Jammy has just moved into her new home and is a little unsure of her surroundings. Right now she’s doing what she always does when she lacks confidence - she’s covering her face and hoping it will all go away. It’s an endearing trait, and not one you’d expect to find in a red-kneed tarantula spider.
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Just in time for Halloween, the small but fascinating invertebrate house at Paignton Zoo has been reimagined around the simple idea of home. You might not think you have anything in common with a tarantula, but everyone needs a home.
The zoo’s Head of Education Steve Nash said, “Bugs at Home is all about the concept of home. Home is important, regardless of what species you are. Every species needs a place to call their own but, around the world, habitat loss is causing many species to lose their homes. We can all help to fix this problem by making new homes for invertebrates around our own homes and gardens. Conservation is for everyone and begins, quite literally, at home.”
The exhibit has been refurbished with large new vivariums and extraordinary species such as leaf cutter ants, the critically endangered Deserta Grande wolf spider, leaf insects, vampire crabs and upside down jellyfish. The approach is flexible with species being swapped in and out or shown seasonally. And everything leads back to the idea of home.
Next door to Jammy there’s Parker, named after Peter Parker aka Spiderman. You won’t be surprised to find he’s a spider--in this case, a burgundy Goliath bird eating spider, one of the biggest species in the world.
For keeper Lauren Lane creating the new exhibit has been hard work, but enjoyable. Lauren is a passionate advocate for bugs; five minutes with her will probably convert any arachnophobe. As well as selecting the species for the exhibit, Lauren has been sorting out tanks, heating systems, lighting, water supplies and filtration equipment. She’s also ordered plants and substrates to make each tank right for the species to be displayed in it.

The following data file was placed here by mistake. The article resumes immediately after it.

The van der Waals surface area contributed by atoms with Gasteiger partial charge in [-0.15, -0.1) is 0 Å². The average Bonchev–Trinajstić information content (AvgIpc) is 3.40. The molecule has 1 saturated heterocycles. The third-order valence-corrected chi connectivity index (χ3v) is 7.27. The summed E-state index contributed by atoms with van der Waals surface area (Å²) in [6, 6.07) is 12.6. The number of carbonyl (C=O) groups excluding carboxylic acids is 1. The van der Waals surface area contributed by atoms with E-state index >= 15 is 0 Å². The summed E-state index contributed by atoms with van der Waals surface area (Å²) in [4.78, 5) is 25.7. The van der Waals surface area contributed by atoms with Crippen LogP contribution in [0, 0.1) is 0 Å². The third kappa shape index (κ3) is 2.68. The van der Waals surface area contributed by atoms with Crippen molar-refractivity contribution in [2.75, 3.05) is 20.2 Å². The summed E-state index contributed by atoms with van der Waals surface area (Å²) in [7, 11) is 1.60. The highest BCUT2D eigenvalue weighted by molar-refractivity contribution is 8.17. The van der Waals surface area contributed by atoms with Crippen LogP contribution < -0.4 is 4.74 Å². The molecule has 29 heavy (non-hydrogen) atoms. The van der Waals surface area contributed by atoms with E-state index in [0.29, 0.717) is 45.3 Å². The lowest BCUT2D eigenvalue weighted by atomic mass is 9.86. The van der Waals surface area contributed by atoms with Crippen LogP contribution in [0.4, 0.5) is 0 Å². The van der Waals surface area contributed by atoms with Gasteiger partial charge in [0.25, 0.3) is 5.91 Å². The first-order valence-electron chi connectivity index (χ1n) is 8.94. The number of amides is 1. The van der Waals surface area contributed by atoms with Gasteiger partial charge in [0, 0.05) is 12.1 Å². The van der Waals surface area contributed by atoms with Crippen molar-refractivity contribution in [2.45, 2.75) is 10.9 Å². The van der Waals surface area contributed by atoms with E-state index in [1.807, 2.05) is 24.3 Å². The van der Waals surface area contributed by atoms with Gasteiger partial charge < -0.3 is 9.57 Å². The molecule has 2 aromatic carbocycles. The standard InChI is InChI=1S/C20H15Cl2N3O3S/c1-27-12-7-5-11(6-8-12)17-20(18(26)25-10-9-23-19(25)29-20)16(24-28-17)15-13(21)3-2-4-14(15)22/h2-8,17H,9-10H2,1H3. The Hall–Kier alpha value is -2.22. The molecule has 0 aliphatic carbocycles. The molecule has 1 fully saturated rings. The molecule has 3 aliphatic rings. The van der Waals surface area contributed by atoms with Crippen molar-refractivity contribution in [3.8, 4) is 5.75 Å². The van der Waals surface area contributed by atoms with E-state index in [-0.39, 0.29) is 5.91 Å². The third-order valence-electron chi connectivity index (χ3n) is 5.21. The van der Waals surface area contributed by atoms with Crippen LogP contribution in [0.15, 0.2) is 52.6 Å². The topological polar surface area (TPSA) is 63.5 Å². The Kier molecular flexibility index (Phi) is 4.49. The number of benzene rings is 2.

How has this exhibit been improved? Lauren: “We’ve gone big. We have beautiful, big enclosures that allow the animals to behave naturally and interact with a diverse environment. Bugs are often seen as optional extras, but this house is a must-see.
“People mostly aren’t keen on invertebrates, they’re afraid of them or find them gross, but that’s so wrong. These animals are individuals; they have heaps of personality - they just show it in a different way from us.
“It helps to watch them for a bit. Spiders will tell you when they are unhappy with something; they can be very expressive when they’re sad - some spiders will even cover their faces with their legs, like Jammy. Elizabeth our regal jumping spider comes to the door for her food and takes it from your hand - they learn. They deserve a good life and a proper home, like all animals.”
Does Lauren have a favourite? “There are too many. I love them all in different ways. I’m a big spider fan, so maybe the Goliath spider or the lime green bean stick insect or maybe the giant tiger snails.
“I want this to be the best display possible. It’s only small, but we’re hoping it’s perfect for our guests and our animals. We are hoping the public come to love these animals as much as we do.”